Almost 800 jobs are being created in Belfast by professional services firm PwC over the next five years.
The 771 posts are part of a £40m investment in the company's new Advanced Research and Engineering Centre, which will open in the city next month.
The new centre is part of PwC's Operate division, which is based in Belfast.
Business support agency Invest Northern Ireland (Invest NI) has contributed almost £10m in support of the investment.
PwC will also collaborate with Queen's University Belfast and Ulster University to create an additional 38 research roles.
Ian McConnell, partner lead for PwC Operate, made the investment announcement today at the soon-to-be-opened centre in Merchant Square, close to City Hall.
"Our goal is to turn amazing ideas into technology that'll solve complex business problems into the next decade and beyond," he said.
"We're creating a team of engineers and technologists who'll work within a bigger innovation ecosystem, including government, academia and business, to help our clients take giant leaps, rather than incremental steps," he added.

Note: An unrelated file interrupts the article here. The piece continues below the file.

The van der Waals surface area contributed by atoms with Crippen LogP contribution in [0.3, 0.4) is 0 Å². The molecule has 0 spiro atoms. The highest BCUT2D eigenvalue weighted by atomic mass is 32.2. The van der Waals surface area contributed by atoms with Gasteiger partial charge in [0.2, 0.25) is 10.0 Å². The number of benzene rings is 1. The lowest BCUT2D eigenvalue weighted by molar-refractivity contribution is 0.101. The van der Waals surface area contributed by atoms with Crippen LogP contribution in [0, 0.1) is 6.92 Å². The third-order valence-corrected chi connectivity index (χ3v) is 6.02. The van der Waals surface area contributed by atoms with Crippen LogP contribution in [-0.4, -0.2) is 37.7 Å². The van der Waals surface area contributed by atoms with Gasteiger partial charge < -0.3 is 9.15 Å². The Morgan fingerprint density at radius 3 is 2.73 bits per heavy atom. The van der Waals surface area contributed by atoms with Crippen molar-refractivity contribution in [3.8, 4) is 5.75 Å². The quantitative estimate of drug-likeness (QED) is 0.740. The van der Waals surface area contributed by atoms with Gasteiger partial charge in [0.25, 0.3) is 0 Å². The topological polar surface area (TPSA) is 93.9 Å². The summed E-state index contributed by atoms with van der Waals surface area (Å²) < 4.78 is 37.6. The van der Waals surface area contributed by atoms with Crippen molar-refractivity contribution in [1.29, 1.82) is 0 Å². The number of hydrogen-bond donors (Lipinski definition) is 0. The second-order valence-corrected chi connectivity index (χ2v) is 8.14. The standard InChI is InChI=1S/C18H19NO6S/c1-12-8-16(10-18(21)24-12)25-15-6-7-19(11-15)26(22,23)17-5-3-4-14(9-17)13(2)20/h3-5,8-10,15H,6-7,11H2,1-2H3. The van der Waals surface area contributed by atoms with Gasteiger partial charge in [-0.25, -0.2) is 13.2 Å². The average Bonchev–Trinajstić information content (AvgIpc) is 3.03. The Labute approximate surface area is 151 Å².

The jobs announcement was newly-appointed Economy Minister Paul Frew's first public engagement in the role.
"This significant investment by PwC is a vote of confidence in the talent of our local workforce and the success it has already achieved here," he said.
"With almost £10m of support from Invest Northern Ireland towards the new centre, this investment will lead to the creation of almost 800 new jobs, which will generate approximately £25m in additional annual salaries for our economy," Paul Frew said.
Kevin Holland, chief executive of Invest NI, said the agency has been working with PwC since 2011.
"With our support, the local management have successfully positioned NI as a key hub for PwC UK, helping to grow its presence in Northern Ireland from 650 employees to over 2,500," Mr Holland said.
"I am delighted that we have been able to secure the company's further growth ambitions in Northern Ireland, with the Research and Engineering Centre as the latest outcome of our working relationship," he added.
Invest NI's support was part-financed by EU funds secured prior to Brexit.
The money was drawn down from the European Regional Development Fund under the EU Investment for Growth and Jobs Programme 2014-2020.